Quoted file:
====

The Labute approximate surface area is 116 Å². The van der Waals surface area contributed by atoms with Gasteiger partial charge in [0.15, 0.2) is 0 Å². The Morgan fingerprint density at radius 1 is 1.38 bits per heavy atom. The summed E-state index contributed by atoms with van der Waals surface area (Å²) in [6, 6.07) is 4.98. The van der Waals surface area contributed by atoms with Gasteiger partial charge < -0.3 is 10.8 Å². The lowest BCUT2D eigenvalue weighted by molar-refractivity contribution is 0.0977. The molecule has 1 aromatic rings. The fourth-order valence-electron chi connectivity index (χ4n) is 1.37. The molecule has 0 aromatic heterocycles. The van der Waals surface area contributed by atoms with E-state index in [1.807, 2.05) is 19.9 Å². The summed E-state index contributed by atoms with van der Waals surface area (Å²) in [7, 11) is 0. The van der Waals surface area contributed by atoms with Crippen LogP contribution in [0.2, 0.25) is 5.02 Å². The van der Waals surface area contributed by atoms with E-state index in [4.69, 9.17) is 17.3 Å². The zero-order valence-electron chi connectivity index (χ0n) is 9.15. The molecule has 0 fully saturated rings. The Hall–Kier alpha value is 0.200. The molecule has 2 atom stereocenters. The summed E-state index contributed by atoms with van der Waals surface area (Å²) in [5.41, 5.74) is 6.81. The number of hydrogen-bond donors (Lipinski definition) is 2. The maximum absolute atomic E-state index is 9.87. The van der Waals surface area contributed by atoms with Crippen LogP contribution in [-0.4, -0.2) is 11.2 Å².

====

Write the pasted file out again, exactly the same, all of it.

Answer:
The Labute approximate surface area is 116 Å². The van der Waals surface area contributed by atoms with Gasteiger partial charge in [0.15, 0.2) is 0 Å². The Morgan fingerprint density at radius 1 is 1.38 bits per heavy atom. The summed E-state index contributed by atoms with van der Waals surface area (Å²) in [6, 6.07) is 4.98. The van der Waals surface area contributed by atoms with Gasteiger partial charge < -0.3 is 10.8 Å². The lowest BCUT2D eigenvalue weighted by molar-refractivity contribution is 0.0977. The molecule has 1 aromatic rings. The fourth-order valence-electron chi connectivity index (χ4n) is 1.37. The molecule has 0 aromatic heterocycles. The van der Waals surface area contributed by atoms with E-state index in [1.807, 2.05) is 19.9 Å². The summed E-state index contributed by atoms with van der Waals surface area (Å²) in [7, 11) is 0. The van der Waals surface area contributed by atoms with Crippen LogP contribution in [0.2, 0.25) is 5.02 Å². The van der Waals surface area contributed by atoms with E-state index in [4.69, 9.17) is 17.3 Å². The zero-order valence-electron chi connectivity index (χ0n) is 9.15. The molecule has 0 fully saturated rings. The Hall–Kier alpha value is 0.200. The molecule has 2 atom stereocenters. The summed E-state index contributed by atoms with van der Waals surface area (Å²) in [5.41, 5.74) is 6.81. The number of hydrogen-bond donors (Lipinski definition) is 2. The maximum absolute atomic E-state index is 9.87. The van der Waals surface area contributed by atoms with Crippen LogP contribution in [-0.4, -0.2) is 11.2 Å².